In Their Words : The Story of BC Packers
Trolling for salmon
Trolling for salmon. Circa 1965.
City of Richmond Archives 1985-4-4
Trolling for salmon Watch a clip that illustrates trolling

"Hoochies and Gurdies, Cannonballs and Pigs" - Trolling for Salmon

Trollers use long, tall aluminum poles with plenty of lines and flashy tackle to patiently catch fish by the hook.

When fishing, trollers lower their poles to a 45-degree angle, but when travelling put their poles in a vertical position. A troller can have up to six stainless steel main lines in the water. Each main line is fitted with up to ten equally spaced leaders pulling such inviting lures as spinning spoons, wriggling hoochies or good old fashioned tasty bait. The lines are kept apart by the action of special floats called pigs and the lures swim deep in the water because heavy lead weights called cannonballs are attached to the end of each main line. the captain or deckhand operates power winches called gurdies to reel in the fish to the deck of the troller.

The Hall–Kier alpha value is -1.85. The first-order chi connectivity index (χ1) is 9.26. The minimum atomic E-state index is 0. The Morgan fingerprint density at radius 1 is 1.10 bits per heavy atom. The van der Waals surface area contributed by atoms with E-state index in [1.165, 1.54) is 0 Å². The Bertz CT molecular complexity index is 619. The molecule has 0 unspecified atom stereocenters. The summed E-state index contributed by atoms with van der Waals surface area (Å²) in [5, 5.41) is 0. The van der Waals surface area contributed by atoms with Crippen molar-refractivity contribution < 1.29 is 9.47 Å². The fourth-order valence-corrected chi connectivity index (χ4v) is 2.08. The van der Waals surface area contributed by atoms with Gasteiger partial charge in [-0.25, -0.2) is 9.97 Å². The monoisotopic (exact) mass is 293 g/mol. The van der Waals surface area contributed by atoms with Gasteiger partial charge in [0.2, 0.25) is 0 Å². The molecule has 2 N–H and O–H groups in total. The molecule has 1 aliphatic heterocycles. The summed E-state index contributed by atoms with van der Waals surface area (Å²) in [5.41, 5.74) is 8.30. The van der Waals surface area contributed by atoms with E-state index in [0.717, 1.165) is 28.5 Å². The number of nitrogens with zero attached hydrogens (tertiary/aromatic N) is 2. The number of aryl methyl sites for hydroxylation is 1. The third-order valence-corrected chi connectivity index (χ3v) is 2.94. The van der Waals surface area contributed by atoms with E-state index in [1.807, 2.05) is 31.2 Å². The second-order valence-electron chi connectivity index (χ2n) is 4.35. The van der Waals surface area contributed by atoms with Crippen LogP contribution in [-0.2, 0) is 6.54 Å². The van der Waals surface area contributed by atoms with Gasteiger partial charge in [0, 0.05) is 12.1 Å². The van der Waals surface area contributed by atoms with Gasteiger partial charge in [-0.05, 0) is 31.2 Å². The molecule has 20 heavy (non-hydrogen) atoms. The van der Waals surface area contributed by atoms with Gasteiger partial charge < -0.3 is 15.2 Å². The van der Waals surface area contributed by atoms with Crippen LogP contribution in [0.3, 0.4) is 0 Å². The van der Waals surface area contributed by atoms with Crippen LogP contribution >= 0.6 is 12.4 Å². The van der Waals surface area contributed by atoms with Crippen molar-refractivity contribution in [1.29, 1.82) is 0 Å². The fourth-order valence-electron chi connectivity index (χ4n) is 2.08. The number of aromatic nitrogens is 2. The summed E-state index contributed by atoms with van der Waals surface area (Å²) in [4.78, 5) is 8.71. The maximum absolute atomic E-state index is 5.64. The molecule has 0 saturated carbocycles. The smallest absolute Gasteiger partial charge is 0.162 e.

Troll-caught fish are individually handled, cleaned and refrigerated on board. With a crew of two or three fishermen, trollers sometimes remained on the fishing-grounds for two weeks before delivering their catch to port. The special handling of troll-caught fish ensures few blemishes, and for these perfect fish the canning companies paid a high price.

Over the years, trollers fishing for B.C. Packers caught primarily chinook and coho salmon and albacore tuna for the company's high-quality fresh and frozen fish departments.

clover leaf